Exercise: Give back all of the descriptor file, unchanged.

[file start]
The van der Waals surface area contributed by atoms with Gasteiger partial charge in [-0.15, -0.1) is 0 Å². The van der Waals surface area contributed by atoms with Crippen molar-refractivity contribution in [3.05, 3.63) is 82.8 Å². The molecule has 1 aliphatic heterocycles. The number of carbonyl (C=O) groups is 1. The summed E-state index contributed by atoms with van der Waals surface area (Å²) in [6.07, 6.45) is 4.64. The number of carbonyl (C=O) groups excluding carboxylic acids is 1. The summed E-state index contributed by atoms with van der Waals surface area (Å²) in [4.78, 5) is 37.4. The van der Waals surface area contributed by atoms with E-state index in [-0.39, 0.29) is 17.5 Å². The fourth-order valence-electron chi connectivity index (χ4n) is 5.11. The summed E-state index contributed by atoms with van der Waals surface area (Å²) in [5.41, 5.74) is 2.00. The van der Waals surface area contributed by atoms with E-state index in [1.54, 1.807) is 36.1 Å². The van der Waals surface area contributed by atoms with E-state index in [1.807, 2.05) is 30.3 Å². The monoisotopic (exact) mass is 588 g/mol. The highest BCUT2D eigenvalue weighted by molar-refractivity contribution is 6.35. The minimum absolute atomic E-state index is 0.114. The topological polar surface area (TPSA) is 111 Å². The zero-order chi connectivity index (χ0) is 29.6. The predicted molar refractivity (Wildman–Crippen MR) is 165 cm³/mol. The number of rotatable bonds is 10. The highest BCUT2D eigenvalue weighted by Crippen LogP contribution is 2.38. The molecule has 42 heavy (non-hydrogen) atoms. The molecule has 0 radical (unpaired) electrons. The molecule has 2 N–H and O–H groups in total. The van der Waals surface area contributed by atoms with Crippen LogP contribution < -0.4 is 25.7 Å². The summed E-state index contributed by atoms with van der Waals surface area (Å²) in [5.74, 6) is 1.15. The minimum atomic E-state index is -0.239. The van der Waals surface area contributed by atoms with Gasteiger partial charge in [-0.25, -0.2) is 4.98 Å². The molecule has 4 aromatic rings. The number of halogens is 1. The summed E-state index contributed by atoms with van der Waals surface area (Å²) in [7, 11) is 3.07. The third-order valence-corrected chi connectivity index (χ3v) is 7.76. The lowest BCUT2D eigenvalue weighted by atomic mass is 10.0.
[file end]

The van der Waals surface area contributed by atoms with Gasteiger partial charge in [-0.15, -0.1) is 0 Å². The van der Waals surface area contributed by atoms with Crippen molar-refractivity contribution in [3.05, 3.63) is 82.8 Å². The molecule has 1 aliphatic heterocycles. The number of carbonyl (C=O) groups is 1. The summed E-state index contributed by atoms with van der Waals surface area (Å²) in [6.07, 6.45) is 4.64. The number of carbonyl (C=O) groups excluding carboxylic acids is 1. The summed E-state index contributed by atoms with van der Waals surface area (Å²) in [4.78, 5) is 37.4. The van der Waals surface area contributed by atoms with E-state index in [-0.39, 0.29) is 17.5 Å². The fourth-order valence-electron chi connectivity index (χ4n) is 5.11. The summed E-state index contributed by atoms with van der Waals surface area (Å²) in [5.41, 5.74) is 2.00. The van der Waals surface area contributed by atoms with E-state index in [1.54, 1.807) is 36.1 Å². The van der Waals surface area contributed by atoms with E-state index in [1.807, 2.05) is 30.3 Å². The monoisotopic (exact) mass is 588 g/mol. The highest BCUT2D eigenvalue weighted by molar-refractivity contribution is 6.35. The minimum absolute atomic E-state index is 0.114. The topological polar surface area (TPSA) is 111 Å². The zero-order chi connectivity index (χ0) is 29.6. The predicted molar refractivity (Wildman–Crippen MR) is 165 cm³/mol. The number of rotatable bonds is 10. The highest BCUT2D eigenvalue weighted by Crippen LogP contribution is 2.38. The molecule has 42 heavy (non-hydrogen) atoms. The molecule has 0 radical (unpaired) electrons. The molecule has 2 N–H and O–H groups in total. The van der Waals surface area contributed by atoms with Crippen LogP contribution < -0.4 is 25.7 Å². The summed E-state index contributed by atoms with van der Waals surface area (Å²) in [5.74, 6) is 1.15. The minimum atomic E-state index is -0.239. The van der Waals surface area contributed by atoms with Gasteiger partial charge in [-0.25, -0.2) is 4.98 Å². The molecule has 4 aromatic rings. The number of halogens is 1. The summed E-state index contributed by atoms with van der Waals surface area (Å²) in [7, 11) is 3.07. The third-order valence-corrected chi connectivity index (χ3v) is 7.76. The lowest BCUT2D eigenvalue weighted by atomic mass is 10.0.